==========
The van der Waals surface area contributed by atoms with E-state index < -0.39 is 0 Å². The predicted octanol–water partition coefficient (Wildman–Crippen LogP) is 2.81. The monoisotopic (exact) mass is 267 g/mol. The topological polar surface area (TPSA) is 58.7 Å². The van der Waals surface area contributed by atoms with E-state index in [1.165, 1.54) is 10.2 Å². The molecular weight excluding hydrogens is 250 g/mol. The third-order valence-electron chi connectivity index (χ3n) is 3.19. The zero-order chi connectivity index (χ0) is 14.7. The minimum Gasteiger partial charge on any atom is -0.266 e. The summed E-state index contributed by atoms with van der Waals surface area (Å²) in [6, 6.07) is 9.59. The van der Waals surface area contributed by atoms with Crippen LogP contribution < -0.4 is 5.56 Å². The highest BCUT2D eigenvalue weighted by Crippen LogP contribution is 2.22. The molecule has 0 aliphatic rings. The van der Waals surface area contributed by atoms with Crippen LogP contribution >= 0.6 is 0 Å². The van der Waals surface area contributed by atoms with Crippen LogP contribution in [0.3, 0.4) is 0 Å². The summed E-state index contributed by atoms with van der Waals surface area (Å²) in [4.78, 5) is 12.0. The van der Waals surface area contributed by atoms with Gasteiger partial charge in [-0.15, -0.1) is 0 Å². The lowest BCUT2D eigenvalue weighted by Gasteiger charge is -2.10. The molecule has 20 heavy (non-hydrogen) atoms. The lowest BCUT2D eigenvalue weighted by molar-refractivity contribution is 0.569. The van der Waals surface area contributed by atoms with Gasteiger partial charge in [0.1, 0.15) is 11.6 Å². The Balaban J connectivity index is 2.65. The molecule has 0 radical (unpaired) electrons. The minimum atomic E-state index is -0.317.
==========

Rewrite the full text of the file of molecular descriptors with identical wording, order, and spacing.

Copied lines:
The van der Waals surface area contributed by atoms with E-state index < -0.39 is 0 Å². The predicted octanol–water partition coefficient (Wildman–Crippen LogP) is 2.81. The monoisotopic (exact) mass is 267 g/mol. The topological polar surface area (TPSA) is 58.7 Å². The van der Waals surface area contributed by atoms with E-state index in [1.165, 1.54) is 10.2 Å². The molecular weight excluding hydrogens is 250 g/mol. The third-order valence-electron chi connectivity index (χ3n) is 3.19. The zero-order chi connectivity index (χ0) is 14.7. The minimum Gasteiger partial charge on any atom is -0.266 e. The summed E-state index contributed by atoms with van der Waals surface area (Å²) in [6, 6.07) is 9.59. The van der Waals surface area contributed by atoms with Crippen LogP contribution < -0.4 is 5.56 Å². The highest BCUT2D eigenvalue weighted by Crippen LogP contribution is 2.22. The molecule has 0 aliphatic rings. The van der Waals surface area contributed by atoms with Crippen LogP contribution >= 0.6 is 0 Å². The van der Waals surface area contributed by atoms with Crippen LogP contribution in [0.3, 0.4) is 0 Å². The summed E-state index contributed by atoms with van der Waals surface area (Å²) in [4.78, 5) is 12.0. The van der Waals surface area contributed by atoms with Gasteiger partial charge in [-0.15, -0.1) is 0 Å². The lowest BCUT2D eigenvalue weighted by Gasteiger charge is -2.10. The molecule has 20 heavy (non-hydrogen) atoms. The lowest BCUT2D eigenvalue weighted by molar-refractivity contribution is 0.569. The van der Waals surface area contributed by atoms with Gasteiger partial charge in [0.1, 0.15) is 11.6 Å². The Balaban J connectivity index is 2.65. The molecule has 0 radical (unpaired) electrons. The minimum atomic E-state index is -0.317.